Texas A&M's lone loss came on the final possession to Boston College at the Old Spice Classic in Orlando, Fla., in late November. The Aggies beat Temple in that tournament and Washington at home. They added necessary wins to their NCAA résumé by knocking off Arkansas in overtime in Dallas and winning at Oklahoma. The Aggies crushed the Cowboys of Oklahoma State 71-48 before the Mizzou win.

But like Colorado, Texas A&M will learn more about itself in the coming week after a road game at Texas on Wednesday and a home game against Kansas State on Saturday.

"We don't have four McDonald's All-Americans; we have to play well to win and grind,'' Turgeon said. "It's not easy for us to win. If we don't play well, we'll lose. It's early. We've had a good schedule. We've had a lot of home games. We've won our close games, but we could easily have four or five losses. We've had a couple of breaks.''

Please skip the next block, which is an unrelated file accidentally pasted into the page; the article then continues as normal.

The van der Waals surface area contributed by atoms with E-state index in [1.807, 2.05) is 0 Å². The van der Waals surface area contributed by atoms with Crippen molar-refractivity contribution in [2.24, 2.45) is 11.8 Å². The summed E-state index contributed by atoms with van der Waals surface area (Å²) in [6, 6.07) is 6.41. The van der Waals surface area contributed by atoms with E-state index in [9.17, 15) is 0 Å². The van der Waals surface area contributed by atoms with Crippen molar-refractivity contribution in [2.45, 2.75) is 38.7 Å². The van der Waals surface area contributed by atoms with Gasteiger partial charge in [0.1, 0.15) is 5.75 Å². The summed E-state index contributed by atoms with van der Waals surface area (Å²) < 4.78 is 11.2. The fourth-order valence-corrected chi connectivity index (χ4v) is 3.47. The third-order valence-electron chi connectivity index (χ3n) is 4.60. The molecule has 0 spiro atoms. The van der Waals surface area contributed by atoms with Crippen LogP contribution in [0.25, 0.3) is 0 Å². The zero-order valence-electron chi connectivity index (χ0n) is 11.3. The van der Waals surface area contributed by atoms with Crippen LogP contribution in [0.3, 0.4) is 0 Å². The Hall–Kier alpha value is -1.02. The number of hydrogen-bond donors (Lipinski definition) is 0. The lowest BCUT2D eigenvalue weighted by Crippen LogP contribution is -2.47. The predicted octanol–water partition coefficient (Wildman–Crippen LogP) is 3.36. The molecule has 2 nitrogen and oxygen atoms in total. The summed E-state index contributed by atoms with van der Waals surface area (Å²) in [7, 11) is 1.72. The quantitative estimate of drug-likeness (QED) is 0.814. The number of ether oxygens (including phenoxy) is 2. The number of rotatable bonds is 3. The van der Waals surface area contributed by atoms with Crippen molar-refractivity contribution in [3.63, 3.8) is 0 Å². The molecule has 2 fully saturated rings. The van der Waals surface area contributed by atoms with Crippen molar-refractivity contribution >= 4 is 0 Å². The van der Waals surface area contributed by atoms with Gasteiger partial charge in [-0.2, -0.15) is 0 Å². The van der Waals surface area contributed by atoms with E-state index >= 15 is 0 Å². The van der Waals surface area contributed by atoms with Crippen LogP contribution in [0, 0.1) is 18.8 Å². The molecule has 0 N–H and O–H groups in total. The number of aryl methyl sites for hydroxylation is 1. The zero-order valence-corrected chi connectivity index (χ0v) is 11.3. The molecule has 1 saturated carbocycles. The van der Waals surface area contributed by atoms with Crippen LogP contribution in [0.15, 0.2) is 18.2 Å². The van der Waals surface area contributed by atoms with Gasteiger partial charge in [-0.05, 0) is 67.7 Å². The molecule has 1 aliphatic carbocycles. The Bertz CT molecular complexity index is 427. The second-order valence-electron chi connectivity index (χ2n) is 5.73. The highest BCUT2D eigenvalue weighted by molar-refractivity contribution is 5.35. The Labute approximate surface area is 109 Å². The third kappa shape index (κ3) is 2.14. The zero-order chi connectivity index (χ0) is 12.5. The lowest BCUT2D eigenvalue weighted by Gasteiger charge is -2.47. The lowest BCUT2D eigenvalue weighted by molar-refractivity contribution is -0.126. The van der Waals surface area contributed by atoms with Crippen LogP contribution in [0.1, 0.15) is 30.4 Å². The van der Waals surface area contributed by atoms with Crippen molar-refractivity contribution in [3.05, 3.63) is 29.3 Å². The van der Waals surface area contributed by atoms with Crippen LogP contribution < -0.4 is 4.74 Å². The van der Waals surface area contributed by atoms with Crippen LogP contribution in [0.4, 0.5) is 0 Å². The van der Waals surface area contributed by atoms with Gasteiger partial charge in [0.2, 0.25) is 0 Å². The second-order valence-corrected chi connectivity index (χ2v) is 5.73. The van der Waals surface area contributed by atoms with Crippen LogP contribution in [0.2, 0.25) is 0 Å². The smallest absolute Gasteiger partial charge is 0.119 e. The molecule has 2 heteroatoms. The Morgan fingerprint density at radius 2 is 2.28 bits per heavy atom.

The Aggies go to Colorado, but the Buffaloes don't make the return trip to College Station. They also visit Kansas with no return game. Colorado gets Kansas twice and gets Texas in Colorado in their only meeting of the season.

"I don't get too caught up in the advantageous schedules,'' Boyle said. "We've got to win at home, and hopefully we can get a couple more on the road. I'm not talking to our players about this.''

Boyle isn't dismissing the possibility that games will matter later in the season for CU. If the current pace continues, its game in Boulder on Feb. 9 versus Texas A&M suddenly looms large. No one could have projected that when Turgeon was pushing for Boyle to land the Buffs job.

Andy Katz | email

ESPN Senior Writer